And when the bright lights of the All-Star Game turned on, Bo put on a show. Batting leadoff for the American League at Anaheim Stadium, he launched a massive home run in the bottom of the first inning. That came just minutes after his nice running catch ended the top of the inning. Later, he would beat out a potential double play ball, allowing a run to score, and steal a base. That blend of speed and power earned him the game’s MVP award.

Although Jackson missed a couple of stretches in the second half of the season with a left quadriceps injury, he ended up with the best season of his career; in 135 games, he hit 32 home runs, stole 26 bases, hit .256/.310/.495, and added 15 doubles and six triples to the mix. His potential seemed limitless, even with all the strikeouts (he led the AL in strikeouts in 1989, with 172).

By counting stats, Jackson’s 1990 season wasn’t quite as good. But he was hitting .263/.338/.471 with 16 home runs when play began on July 17. He seemed on his way to having roughly as good a year as he’d had in 1989. That night, in Yankee Stadium, he belted three home runs in three at-bats. Then he separated his shoulder trying to make a diving catch. When he returned in late August, he tied a major league record by homering in his first at-bat, off Randy Johnson. Four at-bats, four straight home runs. He ended the year with 28, along with a .272/.342/.523 line. Had he not missed a month, he might have set a franchise record for home runs.

That winter, though, Bo suffered a much worse injury. On a seemingly normal running play and tackle during a Raiders playoff game against Cincinnati, he dislocated a hip. Even worse, the injury damaged blood vessels in his hip; within a month, he was diagnosed with avascular necrosis, which is the death of bone tissue due to lack of blood. Also, the cartilage supporting his hip was gone.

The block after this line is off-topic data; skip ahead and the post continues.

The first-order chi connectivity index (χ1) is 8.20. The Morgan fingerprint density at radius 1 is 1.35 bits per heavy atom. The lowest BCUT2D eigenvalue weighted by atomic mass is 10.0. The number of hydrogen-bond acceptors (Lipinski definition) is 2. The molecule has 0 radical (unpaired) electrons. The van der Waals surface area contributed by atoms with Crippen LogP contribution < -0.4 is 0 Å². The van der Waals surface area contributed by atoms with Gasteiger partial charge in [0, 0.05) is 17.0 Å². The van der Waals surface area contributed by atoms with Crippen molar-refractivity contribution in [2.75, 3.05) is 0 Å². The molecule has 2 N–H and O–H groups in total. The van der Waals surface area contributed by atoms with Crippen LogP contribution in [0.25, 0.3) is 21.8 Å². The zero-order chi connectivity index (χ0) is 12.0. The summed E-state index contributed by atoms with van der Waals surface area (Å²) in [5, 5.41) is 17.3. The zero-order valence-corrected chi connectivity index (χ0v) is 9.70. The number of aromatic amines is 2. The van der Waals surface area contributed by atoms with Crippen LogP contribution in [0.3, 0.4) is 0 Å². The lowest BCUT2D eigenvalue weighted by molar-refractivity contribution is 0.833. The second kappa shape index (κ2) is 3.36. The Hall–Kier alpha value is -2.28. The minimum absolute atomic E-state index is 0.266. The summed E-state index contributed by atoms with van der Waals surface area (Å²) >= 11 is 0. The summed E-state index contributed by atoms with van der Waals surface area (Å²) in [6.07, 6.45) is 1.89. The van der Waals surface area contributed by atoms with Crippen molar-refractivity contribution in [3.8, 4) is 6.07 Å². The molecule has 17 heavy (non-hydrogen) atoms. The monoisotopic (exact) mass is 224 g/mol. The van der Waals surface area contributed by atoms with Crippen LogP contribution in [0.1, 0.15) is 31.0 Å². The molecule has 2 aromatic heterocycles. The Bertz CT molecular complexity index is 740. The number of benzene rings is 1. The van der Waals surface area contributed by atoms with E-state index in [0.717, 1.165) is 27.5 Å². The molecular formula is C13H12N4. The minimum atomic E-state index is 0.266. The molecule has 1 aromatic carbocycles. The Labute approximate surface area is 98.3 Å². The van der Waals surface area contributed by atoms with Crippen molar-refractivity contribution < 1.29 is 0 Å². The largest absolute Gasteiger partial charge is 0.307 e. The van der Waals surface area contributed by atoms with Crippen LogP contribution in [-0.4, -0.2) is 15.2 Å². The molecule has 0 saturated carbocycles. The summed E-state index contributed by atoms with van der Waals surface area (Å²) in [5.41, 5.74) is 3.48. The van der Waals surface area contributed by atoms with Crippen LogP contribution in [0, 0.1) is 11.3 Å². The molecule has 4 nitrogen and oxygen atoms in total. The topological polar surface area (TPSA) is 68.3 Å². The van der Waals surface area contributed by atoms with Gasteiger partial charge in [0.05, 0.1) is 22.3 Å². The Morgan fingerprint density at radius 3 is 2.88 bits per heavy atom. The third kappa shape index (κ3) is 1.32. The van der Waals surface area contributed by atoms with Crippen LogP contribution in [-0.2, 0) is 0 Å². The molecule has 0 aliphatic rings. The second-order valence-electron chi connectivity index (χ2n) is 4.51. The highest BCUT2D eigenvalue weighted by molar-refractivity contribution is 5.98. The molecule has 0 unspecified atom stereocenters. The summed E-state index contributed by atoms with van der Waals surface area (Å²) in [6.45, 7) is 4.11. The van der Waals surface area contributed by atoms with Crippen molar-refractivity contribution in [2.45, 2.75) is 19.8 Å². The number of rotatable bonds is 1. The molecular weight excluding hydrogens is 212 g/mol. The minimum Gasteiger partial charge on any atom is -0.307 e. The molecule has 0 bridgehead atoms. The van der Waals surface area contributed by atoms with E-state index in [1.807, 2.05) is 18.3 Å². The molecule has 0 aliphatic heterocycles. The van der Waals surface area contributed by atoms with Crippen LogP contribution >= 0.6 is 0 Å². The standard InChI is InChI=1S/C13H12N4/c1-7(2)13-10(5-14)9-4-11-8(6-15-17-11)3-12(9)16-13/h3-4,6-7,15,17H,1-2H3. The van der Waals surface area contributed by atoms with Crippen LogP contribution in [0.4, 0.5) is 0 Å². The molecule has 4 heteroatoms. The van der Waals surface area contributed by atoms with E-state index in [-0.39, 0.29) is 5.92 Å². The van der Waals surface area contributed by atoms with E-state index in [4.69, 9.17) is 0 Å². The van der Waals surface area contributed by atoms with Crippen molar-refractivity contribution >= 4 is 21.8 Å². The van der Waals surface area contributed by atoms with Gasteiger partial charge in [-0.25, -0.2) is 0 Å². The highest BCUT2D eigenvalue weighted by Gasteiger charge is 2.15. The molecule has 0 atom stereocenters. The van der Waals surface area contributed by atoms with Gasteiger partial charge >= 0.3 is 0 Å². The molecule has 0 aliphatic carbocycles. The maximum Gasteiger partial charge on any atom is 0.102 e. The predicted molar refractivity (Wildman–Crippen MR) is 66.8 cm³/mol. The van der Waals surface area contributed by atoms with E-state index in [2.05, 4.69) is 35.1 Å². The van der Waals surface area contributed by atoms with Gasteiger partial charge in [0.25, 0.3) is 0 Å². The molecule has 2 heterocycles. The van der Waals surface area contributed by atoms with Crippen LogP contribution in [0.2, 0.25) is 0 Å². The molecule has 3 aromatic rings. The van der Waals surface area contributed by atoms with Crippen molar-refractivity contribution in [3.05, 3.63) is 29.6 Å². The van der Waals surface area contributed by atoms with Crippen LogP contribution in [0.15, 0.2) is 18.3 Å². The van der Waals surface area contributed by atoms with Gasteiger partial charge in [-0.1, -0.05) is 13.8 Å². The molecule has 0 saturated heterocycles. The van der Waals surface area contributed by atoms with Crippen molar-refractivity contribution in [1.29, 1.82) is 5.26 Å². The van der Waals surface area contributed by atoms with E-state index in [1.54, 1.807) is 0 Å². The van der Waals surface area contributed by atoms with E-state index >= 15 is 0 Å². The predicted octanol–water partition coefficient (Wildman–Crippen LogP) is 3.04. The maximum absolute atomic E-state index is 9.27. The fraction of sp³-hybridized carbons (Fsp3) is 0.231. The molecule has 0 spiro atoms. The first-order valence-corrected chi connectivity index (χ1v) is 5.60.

Jackson’s condition continued to deteriorate through the spring, and it seemed like there was no guarantee he would play again (in fact, his football career was done). The Royals and Bo went to arbitration, and Jackson was awarded a $2.375 million contract for 1991. Because players could not receive more than a 20% pay cut, the Royals would owe Jackson at least $1.9 million in 1992. And then he would be a free agent. Faced with the possibility that they might pay him over $4 million to rehab and then watch him sign elsewhere, the Royals had but one choice. On March 18, he was released.

The White Sox thought Jackson would play again, and sooner than anyone else thought. So they signed him in early April. And they were right. Jackson was able to play again that September, after a lengthy rehab. But the hip was still a problem, mostly due to the lack of cartilage. Jackson underwent a hip replacement in April 1992. Incredibly, he came back to play in 1993, appearing in 85 games for the White Sox. He played one more year, getting in 75 games for California in 1994, before retiring.

Jackson has stayed busy since his playing days, appearing in TV shows and movies, running a couple of businesses, doing charity work, and just being Bo Jackson. He will always be one of the biggest “what-if” stories in Royals history. If he had stayed away from football…if he could have mastered the finer points of baseball…if he could have stayed healthy on a baseball field, what might he have done? I’ll tell you this, I’m glad we got to see him play, even if we never saw the finished product.

Bo Jackson’s best games of 1989:
7/4 @ OAK: Homered twice and drove in three runs in 10-1 win.
7/18 vs. MIL: Homered and drove in five runs in 9-4 win.
8/19 @ SEA: Homered, drove in four in 13-5 win.
4/15 @ TOR: Homered, doubled, and singled, driving in three in 10-5 win.
9/9 vs. MIN: Doubled twice, had three RBIs in 3-1 win.

About the card:
I don’t exactly remember my reaction when I pulled this card out of a pack, but I bet it was a happy one. It’s still amazing to me that someone that big could run as fast as Bo could.

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1 comment on “U.L.’s Toothpick: The Year Of The Card–Bo Jackson, 1989”

Nathan Poe

Love this article…but the card I remember buying many many many many packs of Topps chewing gum for was Bo’s “Future Stars” Rookie card, from the 1987 “woodies” set. When I finally got that card, I literally danced down the sidewalk from the convenience store to my house in my little Iowa town.